When I hike up or around a mountain, geology is pretty hard to ignore. I’ve hiked a bunch in the Adirondacks, which is a dome of a mountain range, exposed about 5 million years ago as the pressure from moving glaciers pushed giant stones. The rock formations that I have climbed upon, are made of sediment that is more than a billion years old. Most of the high peaks are made of up coarse and blue-ish grey anorthosite. The Adirondacks just feel old. I thought about this, as I approached the Flatirons in Boulder, CO. These, reddish rocks, tilted dramatically towards the sky, as if they were formed in one big jolt of Earth.
At the edge of the Rocky Mountains, The Flatirons found their dramatic tilt around 35-80 million years ago – exposing rock around 290 million years old. It’s considered a Fountain Formation of conglomeratic sandstone, I learned. Similar formations can be seen along Colorado’s front range, but I, along with many other weekend hikers, had a good time climbing about the first and second of the Flatirons.
I took a couple days in Boulder, CO to restock on supplies, get an oil change, and to visit the biggest farmers market in the state, before carrying on with my trip.
After a quick pop-in at Aspen Moon Farms (who had a large market booth, filled with a wide variety of organic veggies,) I drove northbound to Badlands National Park in South Dakota.
Theodore Roosevelt once said that he would not have been president, if it weren’t for South Dakota. Roosevelt declared the Badlands a National Monument in 1929, and congress elevated it’s status to National Park in 1978.
This surreal landscape, made even more bizarre by the lingering smoke of distant wildfires. (As I write this, 27 wildfires continue to be battled, with hopes that the upcoming cool weather shift, will aide in extinguishing some.) After driving all day, mostly through back roads of Nebraska, I quickly made my way through the National Park to get to the backcountry, wilderness campsite –only stopping at a couple breathtaking overlooks that evening.
When I hit the gravel road, I knew I had 15 miles to drive to get to the remote campsite. I watched the sun, getting closer to the horizon as I passed a heard of mountain sheep, a town of praire dogs, and some bison grazing in the distance. I made it to the campgrounds in just enough time to set up my tent and start heating water for dinner before the sunset. I watched a bison grazing from my tent.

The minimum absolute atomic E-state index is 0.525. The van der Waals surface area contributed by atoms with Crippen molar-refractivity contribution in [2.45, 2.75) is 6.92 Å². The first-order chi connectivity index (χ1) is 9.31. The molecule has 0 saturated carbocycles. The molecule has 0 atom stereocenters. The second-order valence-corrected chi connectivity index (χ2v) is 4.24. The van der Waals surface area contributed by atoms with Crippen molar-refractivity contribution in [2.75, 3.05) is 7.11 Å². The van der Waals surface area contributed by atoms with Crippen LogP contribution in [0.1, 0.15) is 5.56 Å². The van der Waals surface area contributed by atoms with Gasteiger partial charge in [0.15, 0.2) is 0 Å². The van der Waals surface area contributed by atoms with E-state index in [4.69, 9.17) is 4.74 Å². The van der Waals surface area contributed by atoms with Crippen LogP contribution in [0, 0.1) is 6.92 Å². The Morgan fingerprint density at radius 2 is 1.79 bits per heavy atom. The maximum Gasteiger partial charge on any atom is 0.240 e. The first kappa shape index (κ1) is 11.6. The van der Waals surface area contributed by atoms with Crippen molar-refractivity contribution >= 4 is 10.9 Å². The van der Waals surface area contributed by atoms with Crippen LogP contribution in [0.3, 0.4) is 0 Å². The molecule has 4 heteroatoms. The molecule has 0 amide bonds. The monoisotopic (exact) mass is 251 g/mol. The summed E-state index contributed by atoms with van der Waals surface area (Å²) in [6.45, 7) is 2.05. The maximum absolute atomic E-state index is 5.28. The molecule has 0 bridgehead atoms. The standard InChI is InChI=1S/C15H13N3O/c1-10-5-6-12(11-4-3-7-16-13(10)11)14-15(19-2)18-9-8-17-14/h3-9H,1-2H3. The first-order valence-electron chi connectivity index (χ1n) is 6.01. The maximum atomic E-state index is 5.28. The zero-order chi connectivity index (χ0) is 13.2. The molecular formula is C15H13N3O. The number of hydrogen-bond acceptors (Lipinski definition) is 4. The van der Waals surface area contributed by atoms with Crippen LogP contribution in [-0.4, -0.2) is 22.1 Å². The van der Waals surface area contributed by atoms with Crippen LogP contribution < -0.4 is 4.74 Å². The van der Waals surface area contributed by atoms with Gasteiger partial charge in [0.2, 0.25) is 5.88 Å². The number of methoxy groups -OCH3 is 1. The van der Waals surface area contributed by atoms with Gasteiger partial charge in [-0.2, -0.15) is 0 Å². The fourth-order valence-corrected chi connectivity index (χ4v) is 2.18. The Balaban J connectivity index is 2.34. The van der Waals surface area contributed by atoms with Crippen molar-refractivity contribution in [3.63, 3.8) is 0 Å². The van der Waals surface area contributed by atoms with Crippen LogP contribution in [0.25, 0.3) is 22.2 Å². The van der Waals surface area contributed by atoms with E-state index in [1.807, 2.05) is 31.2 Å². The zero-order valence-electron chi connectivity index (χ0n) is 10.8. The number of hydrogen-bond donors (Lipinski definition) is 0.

In the morning, I explored more of the National Park, where the sediment lines of millions of years of erosion could be clearly observed, even at a glance. The history of the changing life of the landscape is exposed. I hiked around the dry, dusty landscape, still under a yellow-orange haze of smoke. ...If the eclipse made me feel like I was in a sci-fi movie, this landscape took me to another planet.
The stark contrast of these mountainous formations against the vast flatlands, that I spent hours and hours driving though on this trip, made me contemplate landscape and place.
These former prairie lands are now mostly used for agricultural production. I passed row after row of perfectly aligned corn (although some soybeans, and a surprising amount of sunflowers) that could only be planted by large-scale agricultural equipment. Interjected between the crops, often in hillier locations, herds of cattle munched on grasses in the distance.
I can see that these vast areas, of mostly flat land, make prime farmland. With low populations and distant neighboring cities, I also understand that a local food movement might be difficult, if not impossible to financially sustain. It seems practical for these farms to grow on larger tracts of land, and ship their products to other areas of the country. But, nearly all of the large farms that I saw were growing food for cattle, and for ethanol production.
Driving through this landscape, I can’t help but wonder - how can we improve upon our system?
On this road trip, I have seen farms, trying to work as best as they can with their landscape and weather. I have also driven past hundreds of acres of farmland across the central United States, and explored some ancient rock formations alluding to the more distant history of the land. This trip has, if nothing else, reinforced the fact that we are all parts of our shared landscape. And, I believe that this thought is worth holding on to.